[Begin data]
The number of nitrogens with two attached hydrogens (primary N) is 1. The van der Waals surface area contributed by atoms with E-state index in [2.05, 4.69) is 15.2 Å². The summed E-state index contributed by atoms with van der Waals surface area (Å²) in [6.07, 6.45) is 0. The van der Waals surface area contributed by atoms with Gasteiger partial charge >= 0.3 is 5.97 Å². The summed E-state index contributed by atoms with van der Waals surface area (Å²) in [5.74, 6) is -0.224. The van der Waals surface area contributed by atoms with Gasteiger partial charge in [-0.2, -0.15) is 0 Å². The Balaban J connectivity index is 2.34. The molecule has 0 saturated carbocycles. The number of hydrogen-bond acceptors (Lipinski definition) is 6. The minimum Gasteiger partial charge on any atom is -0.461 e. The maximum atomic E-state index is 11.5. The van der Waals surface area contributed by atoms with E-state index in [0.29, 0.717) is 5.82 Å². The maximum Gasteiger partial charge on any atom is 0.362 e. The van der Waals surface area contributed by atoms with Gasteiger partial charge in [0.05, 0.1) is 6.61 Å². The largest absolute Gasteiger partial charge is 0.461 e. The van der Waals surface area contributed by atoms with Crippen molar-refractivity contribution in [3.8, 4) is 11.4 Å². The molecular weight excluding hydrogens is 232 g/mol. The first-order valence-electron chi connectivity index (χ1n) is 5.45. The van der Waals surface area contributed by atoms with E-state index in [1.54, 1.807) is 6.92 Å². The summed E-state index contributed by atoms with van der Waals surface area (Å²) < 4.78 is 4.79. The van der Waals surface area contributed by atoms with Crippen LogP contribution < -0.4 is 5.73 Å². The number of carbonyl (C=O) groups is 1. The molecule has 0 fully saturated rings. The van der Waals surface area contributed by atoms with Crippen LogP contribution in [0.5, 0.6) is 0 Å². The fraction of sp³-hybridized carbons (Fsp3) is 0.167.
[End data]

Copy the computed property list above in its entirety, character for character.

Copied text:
The number of nitrogens with two attached hydrogens (primary N) is 1. The van der Waals surface area contributed by atoms with E-state index in [2.05, 4.69) is 15.2 Å². The summed E-state index contributed by atoms with van der Waals surface area (Å²) in [6.07, 6.45) is 0. The van der Waals surface area contributed by atoms with Gasteiger partial charge >= 0.3 is 5.97 Å². The summed E-state index contributed by atoms with van der Waals surface area (Å²) in [5.74, 6) is -0.224. The van der Waals surface area contributed by atoms with Gasteiger partial charge in [-0.2, -0.15) is 0 Å². The Balaban J connectivity index is 2.34. The molecule has 0 saturated carbocycles. The number of hydrogen-bond acceptors (Lipinski definition) is 6. The minimum Gasteiger partial charge on any atom is -0.461 e. The maximum atomic E-state index is 11.5. The van der Waals surface area contributed by atoms with E-state index in [0.29, 0.717) is 5.82 Å². The maximum Gasteiger partial charge on any atom is 0.362 e. The van der Waals surface area contributed by atoms with Gasteiger partial charge in [0.05, 0.1) is 6.61 Å². The largest absolute Gasteiger partial charge is 0.461 e. The van der Waals surface area contributed by atoms with Crippen molar-refractivity contribution in [3.8, 4) is 11.4 Å². The molecular weight excluding hydrogens is 232 g/mol. The first-order valence-electron chi connectivity index (χ1n) is 5.45. The van der Waals surface area contributed by atoms with E-state index in [1.54, 1.807) is 6.92 Å². The summed E-state index contributed by atoms with van der Waals surface area (Å²) < 4.78 is 4.79. The van der Waals surface area contributed by atoms with Crippen LogP contribution < -0.4 is 5.73 Å². The number of carbonyl (C=O) groups is 1. The molecule has 0 fully saturated rings. The van der Waals surface area contributed by atoms with Crippen LogP contribution in [0.5, 0.6) is 0 Å². The fraction of sp³-hybridized carbons (Fsp3) is 0.167.